- The death of PCs?
- Dipping a toe in the water
- The road to mainstream
- Creating a market
- Is there a need for standards?
Mark Gluckman, Regal IT (MG): The other thing you have to consider is that laptops are now $700 and getting cheaper all the time. Your biggest competitor is that people know they can get a new laptop; that’s your grey market.
KM: Laptop shipments exceeded desktops shipments globally for the first time this year and, by the way, smartphone shipments are about the same as laptop shipments so this whole idea that we’re going to move towards thin clients in a homogenous Microsoft type of world goes out of the window in the next 10 years. Instead, people are going to bring whatever device they want for a variety of reasons – change of generation being one of the big ones. Gen Ys have a preferred device and expect to be able to work on it; we are also using a lot more third parties in external contracts. It’s an Internet world that’s about standards.
MG: Operating systems are what we’re going to move away from but we’re still going to need to deal with disconnected users. People will want to work away from home without being connected to the Internet.
RW: I agree with what you’re saying, and laptops are really important, but I think there’s another point of view on that. The world is becoming more connected, not less connected, and everybody is running a 3G device of some sort. 3G is more than enough for a virtual desktop. Yes it’s true that people are becoming more mobile but they’re also becoming more connected.
MM: Children know that if they want an application they can go to the Internet rather than looking to see what’s installed on the PC.
MG: So why go to virtual desktops? Why not just run a browser and present it as an app?
MM: Because they’re home users rather than corporate users. We haven’t had any requests from a corporate entity to go to a Google model because there’s no personalisation.
KM: The [NSW] Department of Education has 1.2 million Gmail users. It’s my primary email client now. I was talking to one of the banks, which was looking to move part of its staff over to Gmail. I was horrified but you can’t say there’s no corporate interest.
RW: People are paranoid about security these days in corporate environments because they’ve seen so many people get burned. If the wrong email ends up in the wrong hands at the wrong point of time you’ve got another Enron. You can’t compare the security concerns of schoolchildren and the corporate world. If you go to a bank it has 1500 applications and the majority of those are homegrown. You can’t shift that to Google.
KM: The problem with virtual desktop is that it’s rooted in the old world of the desktop. In the next 10 years that will change dramatically – Google is one direction, I’m not saying it’s going to happen immediately but we are starting to see some movement. When you take the traditional image, break it up into its four layers and ask yourself how to do that, it has nothing to do with thin clients or virtual desktop. The question becomes what technologies I use to roll that out. When you take that strategic view of it, you have a really good place to start. If you talk to organisations with large, well managed full desktop, they’ve already got to the point where user data is separate and they’re starting to use application virtualisation to pull that out of the OS. The last puzzle in a full desktop is how quickly you can provision a basic OS onto a machine. About a third of my clients are halfway down that track already without going to the dramatic shift of a thin client or virtual desktop approach.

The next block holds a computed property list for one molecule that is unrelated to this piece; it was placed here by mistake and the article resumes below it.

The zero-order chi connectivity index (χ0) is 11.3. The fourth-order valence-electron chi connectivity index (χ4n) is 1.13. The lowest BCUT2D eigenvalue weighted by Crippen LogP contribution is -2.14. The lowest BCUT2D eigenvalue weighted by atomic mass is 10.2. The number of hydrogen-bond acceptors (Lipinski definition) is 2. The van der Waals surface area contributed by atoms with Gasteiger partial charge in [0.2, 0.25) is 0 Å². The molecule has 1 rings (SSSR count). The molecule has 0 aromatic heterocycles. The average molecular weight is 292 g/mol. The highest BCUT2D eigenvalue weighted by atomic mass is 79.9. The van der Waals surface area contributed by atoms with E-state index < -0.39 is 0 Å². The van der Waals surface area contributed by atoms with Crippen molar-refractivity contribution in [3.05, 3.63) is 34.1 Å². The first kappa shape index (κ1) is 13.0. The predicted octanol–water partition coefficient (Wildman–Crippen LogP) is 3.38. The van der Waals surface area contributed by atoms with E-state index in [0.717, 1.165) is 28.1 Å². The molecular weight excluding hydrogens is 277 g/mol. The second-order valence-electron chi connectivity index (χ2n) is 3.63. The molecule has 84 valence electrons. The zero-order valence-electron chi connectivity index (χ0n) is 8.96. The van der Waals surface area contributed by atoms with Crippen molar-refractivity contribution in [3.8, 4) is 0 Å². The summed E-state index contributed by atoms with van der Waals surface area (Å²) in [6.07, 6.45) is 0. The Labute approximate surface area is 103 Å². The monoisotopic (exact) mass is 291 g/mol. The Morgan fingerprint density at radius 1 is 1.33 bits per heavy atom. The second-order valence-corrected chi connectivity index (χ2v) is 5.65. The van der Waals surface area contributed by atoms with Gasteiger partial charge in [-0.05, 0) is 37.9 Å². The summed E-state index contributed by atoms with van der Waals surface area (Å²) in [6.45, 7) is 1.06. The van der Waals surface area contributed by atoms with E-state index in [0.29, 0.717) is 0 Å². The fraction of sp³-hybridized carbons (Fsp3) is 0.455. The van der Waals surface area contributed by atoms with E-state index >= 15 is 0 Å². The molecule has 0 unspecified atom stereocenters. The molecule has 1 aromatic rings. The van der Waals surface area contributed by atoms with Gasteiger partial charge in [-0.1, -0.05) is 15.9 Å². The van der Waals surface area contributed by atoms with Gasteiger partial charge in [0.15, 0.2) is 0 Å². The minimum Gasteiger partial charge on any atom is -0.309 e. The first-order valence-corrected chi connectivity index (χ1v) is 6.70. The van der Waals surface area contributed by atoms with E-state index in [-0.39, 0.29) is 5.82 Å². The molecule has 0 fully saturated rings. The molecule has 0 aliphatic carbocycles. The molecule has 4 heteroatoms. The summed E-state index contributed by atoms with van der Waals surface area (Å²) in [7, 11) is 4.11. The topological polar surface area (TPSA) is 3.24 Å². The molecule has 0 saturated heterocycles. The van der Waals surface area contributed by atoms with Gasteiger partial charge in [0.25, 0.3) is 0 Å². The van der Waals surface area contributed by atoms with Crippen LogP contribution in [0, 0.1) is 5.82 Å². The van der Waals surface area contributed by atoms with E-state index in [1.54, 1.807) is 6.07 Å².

FM: [NSW] DET [Department of Education and Training] certainly changed my mind about how things get done. We were having a discussion about technology at home versus technology in the classroom and I couldn’t help but think ‘to Hell with what they’re doing in the classroom, look at what they’re doing in the schoolyard’. How are we going to be able to guarantee delivery of everything on demand to every device? There’s no one technology that can do that so you have to split it into individual components and use your best judgement.
KM: Device diversity is going to be a massive problem. Today the only solution is to go to an SOE model.
RW: I disagree because we [Citrix] don’t want to be specific to anything other than the ability to deliver something on a screen. You can go to YouTube and we’ve demonstrated virtual desktop on an iPhone. We’ll run it on anything – [Blackberry] Bolds, Linux, Macs – to provide an XP or Vista desktop anywhere on anything.
KM: The problem is that applications are tailored to a large screen, a mouse and a keyboard. As soon as you put that on a Blackberry Bold you are scrolling around to get things into the screen.
MM: It’s going to be a long time before one of these [smartphones] is a corporate device that a company will be happy for their staff to sit down and work on because they’re just not user-friendly and you can’t be productive enough.
RW: There’s a time and a place, such as sitting in an airport lounge, where a smartphone screen is sufficient. It isn’t what you would use eight hours a day but if you are mobile and need to get something done it works fine. It’s that ability to go from one to the other that people want.
FM: I agree with one addition. Every user has a work profile and that will dictate what’s best for them at any particular time. The one thing I would add though is that the user was asked to compromise with thin clients and they’re no longer prepared to do that. If they’ve chosen a device, they want you to deliver to it. It’s on demand and if I choose to use it on a mobile device then it’s my choice but I won’t accept anything less than full functionality on my desktop.